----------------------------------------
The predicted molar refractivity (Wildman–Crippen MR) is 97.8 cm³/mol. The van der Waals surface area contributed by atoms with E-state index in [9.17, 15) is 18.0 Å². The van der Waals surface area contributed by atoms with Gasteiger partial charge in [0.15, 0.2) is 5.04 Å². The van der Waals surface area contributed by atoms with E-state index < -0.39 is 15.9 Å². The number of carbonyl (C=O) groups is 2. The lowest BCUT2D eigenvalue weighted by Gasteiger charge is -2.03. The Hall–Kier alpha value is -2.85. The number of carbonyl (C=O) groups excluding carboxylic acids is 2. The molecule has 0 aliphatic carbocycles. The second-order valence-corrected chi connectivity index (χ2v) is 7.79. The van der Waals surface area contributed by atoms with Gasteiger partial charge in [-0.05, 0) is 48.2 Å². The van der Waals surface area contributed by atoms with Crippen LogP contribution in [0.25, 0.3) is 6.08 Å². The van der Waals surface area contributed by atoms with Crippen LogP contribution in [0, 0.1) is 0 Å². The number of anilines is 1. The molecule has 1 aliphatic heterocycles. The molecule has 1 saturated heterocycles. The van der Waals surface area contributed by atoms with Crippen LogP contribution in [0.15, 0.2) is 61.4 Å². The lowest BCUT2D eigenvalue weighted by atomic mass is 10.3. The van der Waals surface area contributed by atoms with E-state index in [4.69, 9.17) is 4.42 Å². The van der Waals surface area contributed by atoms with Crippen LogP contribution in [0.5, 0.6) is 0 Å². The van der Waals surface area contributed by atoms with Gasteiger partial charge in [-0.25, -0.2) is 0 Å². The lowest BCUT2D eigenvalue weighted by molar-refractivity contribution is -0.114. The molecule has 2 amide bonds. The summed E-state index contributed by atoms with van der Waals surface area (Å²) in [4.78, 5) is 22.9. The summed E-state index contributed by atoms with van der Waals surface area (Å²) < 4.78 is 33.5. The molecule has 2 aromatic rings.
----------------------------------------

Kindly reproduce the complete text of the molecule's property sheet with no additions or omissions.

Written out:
The predicted molar refractivity (Wildman–Crippen MR) is 97.8 cm³/mol. The van der Waals surface area contributed by atoms with E-state index in [9.17, 15) is 18.0 Å². The van der Waals surface area contributed by atoms with Gasteiger partial charge in [0.15, 0.2) is 5.04 Å². The van der Waals surface area contributed by atoms with E-state index < -0.39 is 15.9 Å². The number of carbonyl (C=O) groups is 2. The lowest BCUT2D eigenvalue weighted by Gasteiger charge is -2.03. The Hall–Kier alpha value is -2.85. The number of carbonyl (C=O) groups excluding carboxylic acids is 2. The molecule has 0 aliphatic carbocycles. The second-order valence-corrected chi connectivity index (χ2v) is 7.79. The van der Waals surface area contributed by atoms with Gasteiger partial charge in [-0.05, 0) is 48.2 Å². The van der Waals surface area contributed by atoms with Crippen LogP contribution in [0.25, 0.3) is 6.08 Å². The van der Waals surface area contributed by atoms with Crippen LogP contribution in [0, 0.1) is 0 Å². The number of anilines is 1. The molecule has 1 aliphatic heterocycles. The molecule has 1 saturated heterocycles. The van der Waals surface area contributed by atoms with Crippen LogP contribution in [0.15, 0.2) is 61.4 Å². The lowest BCUT2D eigenvalue weighted by atomic mass is 10.3. The van der Waals surface area contributed by atoms with E-state index in [4.69, 9.17) is 4.42 Å². The van der Waals surface area contributed by atoms with Crippen LogP contribution in [0.5, 0.6) is 0 Å². The van der Waals surface area contributed by atoms with Gasteiger partial charge in [-0.25, -0.2) is 0 Å². The lowest BCUT2D eigenvalue weighted by molar-refractivity contribution is -0.114. The molecule has 2 amide bonds. The summed E-state index contributed by atoms with van der Waals surface area (Å²) in [4.78, 5) is 22.9. The summed E-state index contributed by atoms with van der Waals surface area (Å²) < 4.78 is 33.5. The molecule has 2 aromatic rings.